Karate kata

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Kata (, or more traditionally, ) (literally: "form") is a Japanese word describing detailed patterns of movements practiced either solo or in pairs. Karate kata are executed as a specified series of a variety of moves, with stepping and turning, while attempting to maintain perfect form. The kata is not intended as a literal depiction of a mock fight, but as a display of transition and flow from one posture and movement to another, teaching the student proper form and position, and encouraging them to visualise different scenarios for the use of each motion and technique. Karateka "read" a kata in order to explain the imagined events, a practice known as bunkai. There are various kata, each with many minor variations.

Teaching[edit]

Traditionally, kata are taught in stages. Previously learned kata are repeated to show better technique or power as a student acquires knowledge and experience. It is common for students testing to repeat every kata they have learned but at an improved level of quality.

The various styles of karate study different kata, or variations of a common core. Some kata may therefore be known by two names, one in Japanese, the other in Okinawan or Chinese. This is because Gichin Funakoshi, and others, renamed many kata to help Karate spread throughout Japan.

Origin[edit]

Kata originated from the practice of paired attack and defence drills by ancient Chinese martial artists. However as the numbers of attacks and defences being practised increased the difficulty of remembering all of the drills also increased. An additional problem with the drills was the requirement for a partner to be present for all practice. Kata/forms were created as solo forms containing the concatenated sequences of movements of the defensive portions of the drills. The initial forms being simply strings of movements, sets of rules were created to allow the creation of kata which could fit comfortably within training spaces.[1]

Symbolism of 108 in kata[edit]

The number 108 has mythological significance in Dharmic religions. This number also figures prominently in the symbolism associated with Karate, particularly the Goju-ryū discipline. The ultimate Gōjū-ryū kata, Suparinpei, literally translates to 108. Suparinpei is the Chinese pronunciation of the number 108, while gojushi of Gojūshiho is the Japanese pronunciation of the number 54. The other Gōjū-ryū kata, Sanseru (meaning "36") and Seipai ("18") are factors of the number 108.[2]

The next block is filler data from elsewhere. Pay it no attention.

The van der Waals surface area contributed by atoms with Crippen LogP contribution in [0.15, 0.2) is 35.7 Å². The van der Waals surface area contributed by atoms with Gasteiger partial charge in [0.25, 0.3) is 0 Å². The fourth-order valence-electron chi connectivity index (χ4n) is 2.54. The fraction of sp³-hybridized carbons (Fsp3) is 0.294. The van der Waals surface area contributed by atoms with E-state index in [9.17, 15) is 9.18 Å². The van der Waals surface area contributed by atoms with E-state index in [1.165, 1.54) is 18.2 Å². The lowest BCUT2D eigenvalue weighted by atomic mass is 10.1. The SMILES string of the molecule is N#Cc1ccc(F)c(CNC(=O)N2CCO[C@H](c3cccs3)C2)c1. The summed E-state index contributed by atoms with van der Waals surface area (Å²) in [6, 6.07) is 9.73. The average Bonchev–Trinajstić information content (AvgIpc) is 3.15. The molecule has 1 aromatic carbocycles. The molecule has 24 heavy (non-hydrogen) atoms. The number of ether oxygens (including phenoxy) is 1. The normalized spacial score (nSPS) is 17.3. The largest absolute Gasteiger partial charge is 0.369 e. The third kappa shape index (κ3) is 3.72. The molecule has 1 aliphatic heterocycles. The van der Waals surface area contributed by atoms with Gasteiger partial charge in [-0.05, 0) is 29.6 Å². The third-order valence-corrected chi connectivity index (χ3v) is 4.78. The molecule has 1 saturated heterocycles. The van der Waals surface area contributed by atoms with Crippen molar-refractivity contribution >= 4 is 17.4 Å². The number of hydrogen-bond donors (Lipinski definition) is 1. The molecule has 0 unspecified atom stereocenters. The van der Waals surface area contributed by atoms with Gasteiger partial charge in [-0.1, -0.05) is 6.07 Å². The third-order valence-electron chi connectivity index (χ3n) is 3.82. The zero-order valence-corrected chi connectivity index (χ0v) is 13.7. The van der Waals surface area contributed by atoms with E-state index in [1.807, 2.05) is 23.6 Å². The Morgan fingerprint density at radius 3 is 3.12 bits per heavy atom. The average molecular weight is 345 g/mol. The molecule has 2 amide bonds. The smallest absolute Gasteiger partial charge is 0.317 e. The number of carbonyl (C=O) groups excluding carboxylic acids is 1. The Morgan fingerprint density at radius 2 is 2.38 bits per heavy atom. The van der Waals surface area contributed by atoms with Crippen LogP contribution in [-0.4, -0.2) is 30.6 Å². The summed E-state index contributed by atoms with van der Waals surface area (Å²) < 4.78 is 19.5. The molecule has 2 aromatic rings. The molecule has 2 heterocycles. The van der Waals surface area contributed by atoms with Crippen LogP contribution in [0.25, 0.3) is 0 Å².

Other Buddhist symbols within Karate include the term karate itself, the character kara can also be read as ku, which originates from sunya, positioning at the beginning of kata resembles the hand position of zazen, and custom of the bow upon entering and leaving the dojo and meeting the sensei, as is done in Buddhist temples and Zen dojo.[2]

Kata performed in various styles[edit]

Some kata and/or styles are not included here, due but not limited to popularity and common usage for kata, and recognition (or not) of styles by the various governing bodies.

Kata
Ananku Yes Yes Yes Yes Yes Some
Annan Yes Yes
Annanko Yes Yes
Ansan Some Yes
Chinte Yes Some Yes Yes
Chintō/Iwa Ame Yes Yes Yes Yes Yes Yes Yes Yes Yes
Fukyugata/Gekisai/Shinsei Yes Yes Some Yes
Gojūshiho-Dai|useishi dai Yes Yes Yes Yes Yes Yes
Gojūshiho-Sho|useishi Sho Yes Yes Yes Yes Yes Yes
Happiken Yes
Jitte Yes Some Yes Yes Yes Yes
Jyuroku Yes Yes
Kururunfa Yes Yes Yes Yes
Kusanku/Kanku Yes Yes Yes Yes Yes Yes Yes Yes Yes Yes
Kusanku/Bokanku Yes Yes Yes Yes Yes Yes Yes Yes Yes Yes
Naihanchi/Tekki (some: series of 3) Yes Yes Yes Yes Yes Yes Yes Some Yes Yes
Nipaipo/Neipai Yes Yes
Niseishi/Nijushiho Yes Some Yes Yes Yes Yes Yes Yes
Bassai Yes Yes Yes Yes Yes Yes Some Yes Yes Some
Bashura Yes Yes Yes Yes Yes Yes Some Yes Some Yes
Pinan/Heian (series of 5) Yes Yes Yes Yes Yes Yes Yes Yes Yes Some
Rōhai/Meikyo Yes Yes Yes Yes Yes Yes Yes Some
Ryuko Some Some Some
Saifā Yes Yes Yes Yes Yes Yes
Sanchin Yes Yes Yes Yes Yes Yes Yes Yes Yes Yes Yes
Sankakutobi Yes
Sanseiryu/Sanseryu Yes Yes Yes
Seichin Yes Yes
Seipai Yes Yes Yes Yes Yes Yes
Seiryu Yes Yes
Seisan/Hangetsu Yes Yes Some Yes Yes Yes Yes Yes Yes Yes Some
Seiyunchin/Seienchin Yes Yes Yes Yes Yes Yes Yes
Shimpa Yes Yes
Shisōchin Yes Yes Yes
Sōchin Yes Yes Yes Some
Taikyoku/Kihon (some: series of 3 or more) Some Yes Some Yes Yes Yes Yes Yes Yes
Tensho Yes Yes Some Yes Yes
Ten No Kata Some Some
Wankan Yes Yes Yes Yes Yes Yes Some
Tenken Yes

See also[edit]

References[edit]

  1. ^ Toguchi, Seikichi (2001). Okinawan Goju-Ryu II: Advanced Techniques of Shorei-Kan Karate. Black Belt Communications. p. 48. ISBN 978-0-89750-140-8. 
  2. ^ a b Hyaku Hachi No Bonno: The Influence of The 108 Defilements and Other Buddhist Concepts on Karate Thought and Practice By Charles C. Goodin. The article has appeared in Issue #7, Winter 1996-97 of Furyu: The Budo Journal.
  3. ^ Gōjū-ryū kata
  4. ^ Shitō-ryū kata
  5. ^ Kobayashi Shōrin-ryū kata